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The NFL: A Wide Receiver-Driven League?

Yahoo Contributor Network

These days in the National Football League, there's so much emphasis placed on the performance of the quarterback that you wonder if he's the only player on the field.

Of course that's not the case. But at times, you would almost think it is.

Today's NFL is pretty deep when it comes to wide receivers. And the numbers these players have put up in recent seasons have been phenomenal. Of course, today's rules have played a part in that production as well.

So here's the second of many looks at the other positions on the field and their importance. A one-man show is great in tennis, bowling and handball. It doesn't work when it comes to football.

This time we'll take a look at those aforementioned wide receivers. Who are the guys the quarterbacks rely on most and also make those signal-callers look better than advertised? Let's take a look:

Calvin Johnson, Detroit Lions: It's hard not to mention "Megatron" first, especially after he comes off a season in which he led the NFL with 122 catches and set a new league receiving yards record (1,964) for a season. Johnson only totaled five touchdown receptions last season but where would quarterback Matthew Stafford be without him?

Larry Fitzgerald, Arizona Cardinals: It was not a banner year for one of the game's great receivers but keep this number in mind: Fitzgerald caught just 4 touchdown passes and the Cardinals started four different quarterbacks in 2012. But it will be interesting to see the franchise's all-time receiving leader with Carson Palmer behind center.

Andre Johnson, Houston Texans: The Texans just added a wide receiver in the first round (DeAndre Hopkins) for the first time since Johnson was drafted in 2003. And it hasn't mattered who's thrown the ball to the Houston wideout because he's caught it to the tune of 818 receptions in 10 seasons, including 112 a year ago.

Reggie Wayne, Indianapolis Colts: It would be hard to ignore the impact Wayne had on rookie quarterback Andrew Luck last season. The veteran wideout had 106 of Luck's 339 completions and now ranks 10th in league history with 968 catches. This could be an interesting offense this season and Wayne could also be a big influence on wideout Darrius Heyward-Bey.

Steve Smith, Carolina Panthers: One of the league's best playmakers over the last 10-plus years has had a tremendous rapport with quarterback Cam Newton. Over the last two seasons, Smith has caught 152 passes and averaged 16.9 yards per catch in the process, the vast majority of that from Newton. And he doesn't appear to be slowing down…literally.

Marques Colston, New Orleans Saints: Because quarterback Drew Brees casts such a big shadow in the Crescent City, Colston is almost forgotten. But he got to New Orleans the same year as Brees. The former seventh-round pick has totaled 532 catches, 58 for touchdowns, in seven seasons and caught 80-plus passes four times in seven years.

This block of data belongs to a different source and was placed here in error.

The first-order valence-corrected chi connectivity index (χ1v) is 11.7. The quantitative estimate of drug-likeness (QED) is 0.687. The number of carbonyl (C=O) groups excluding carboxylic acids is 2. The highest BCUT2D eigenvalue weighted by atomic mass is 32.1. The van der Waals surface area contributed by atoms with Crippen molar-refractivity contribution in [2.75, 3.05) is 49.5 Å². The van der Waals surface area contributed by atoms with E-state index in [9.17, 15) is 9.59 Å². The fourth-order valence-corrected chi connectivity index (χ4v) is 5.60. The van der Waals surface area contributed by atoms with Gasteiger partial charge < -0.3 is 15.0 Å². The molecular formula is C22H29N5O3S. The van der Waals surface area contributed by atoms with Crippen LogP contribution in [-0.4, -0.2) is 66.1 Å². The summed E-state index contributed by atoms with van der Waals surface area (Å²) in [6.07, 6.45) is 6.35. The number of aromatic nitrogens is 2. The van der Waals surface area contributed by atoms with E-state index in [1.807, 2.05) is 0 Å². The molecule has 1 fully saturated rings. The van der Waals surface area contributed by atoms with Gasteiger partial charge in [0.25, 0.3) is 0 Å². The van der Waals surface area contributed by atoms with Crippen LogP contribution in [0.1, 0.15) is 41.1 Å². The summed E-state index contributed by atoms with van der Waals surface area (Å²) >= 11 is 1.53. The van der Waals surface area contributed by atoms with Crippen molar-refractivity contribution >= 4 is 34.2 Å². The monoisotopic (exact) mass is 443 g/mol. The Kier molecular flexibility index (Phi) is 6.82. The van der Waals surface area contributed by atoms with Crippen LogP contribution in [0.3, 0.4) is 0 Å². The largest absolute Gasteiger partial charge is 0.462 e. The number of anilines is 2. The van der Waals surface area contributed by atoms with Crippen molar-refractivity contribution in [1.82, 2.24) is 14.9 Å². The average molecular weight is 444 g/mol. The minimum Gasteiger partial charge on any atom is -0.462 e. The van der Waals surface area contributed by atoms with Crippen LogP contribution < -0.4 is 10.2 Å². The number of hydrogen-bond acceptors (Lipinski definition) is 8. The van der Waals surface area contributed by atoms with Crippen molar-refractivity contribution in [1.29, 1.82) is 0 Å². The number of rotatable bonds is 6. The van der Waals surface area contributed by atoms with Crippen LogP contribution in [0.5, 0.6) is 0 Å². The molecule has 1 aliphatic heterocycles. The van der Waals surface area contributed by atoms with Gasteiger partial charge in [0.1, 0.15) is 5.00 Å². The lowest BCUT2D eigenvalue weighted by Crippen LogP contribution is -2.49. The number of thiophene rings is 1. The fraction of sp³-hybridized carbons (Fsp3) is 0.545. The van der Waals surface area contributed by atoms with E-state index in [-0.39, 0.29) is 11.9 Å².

Brandon Marshall, Chicago Bears: A season ago, Marshall was reunited with quarterback Jay Cutler and it obviously felt good. The former Broncos' and Dolphins' Pro Bowler tied for second in the NFL last season with 118 receptions. But at times he seemed like Cutler's only reliable target. It will be interesting to see if another receiver emerges in the Windy City.

Roddy White, Atlanta Falcons: The former first-round pick has totaled 80-plus receptions and 1,110 or more receiving yards in six straight seasons, the last five as quarterback Matt Ryan's main target. White is the key cog in the three-headed Falcons' pass catching corps that includes wide receiver Julio Jones and tight end Tony Gonzalez.

Wes Welker, Denver Broncos: An undrafted free agent who struck it big in New England, Welker caught 672 passes in six seasons with the Patriots, including an NFL record 100 or more receptions five times. But will he become the same security blanket in the Mile High City for Broncos' quarterback Peyton Manning?

Anquan Boldin, San Francisco 49ers: If you can beat them, I guess they make you join them. Boldin is suddenly on his third NFL team and back in the NFC West. In February, he was scoring the first touchdown of Super Bowl XLVII for the Ravens. Now he hopes to aid young Colin Kaepernick like he did quarterback Joe Flacco in Baltimore.

There's plenty of talent at wide receiver in this league and young players like A.J. Green (Bengals) and Michael Crabtree (49ers) are starting to make their marks via the rapport with their young signal-callers. And where would many of the league's quarterbacks be without their pass-catching mates?

Are we leaving anyone out? In any case, this is a team game that requires many components to win a championship.

Russell S. Baxter has spent the last 40-plus years watching football. He is the founder of, writes for numerous websites and publications across the country and is blessed with an encyclopedic memory. Ready to talk NFL? Follow him on Twitter at @BaxFootballGuru.

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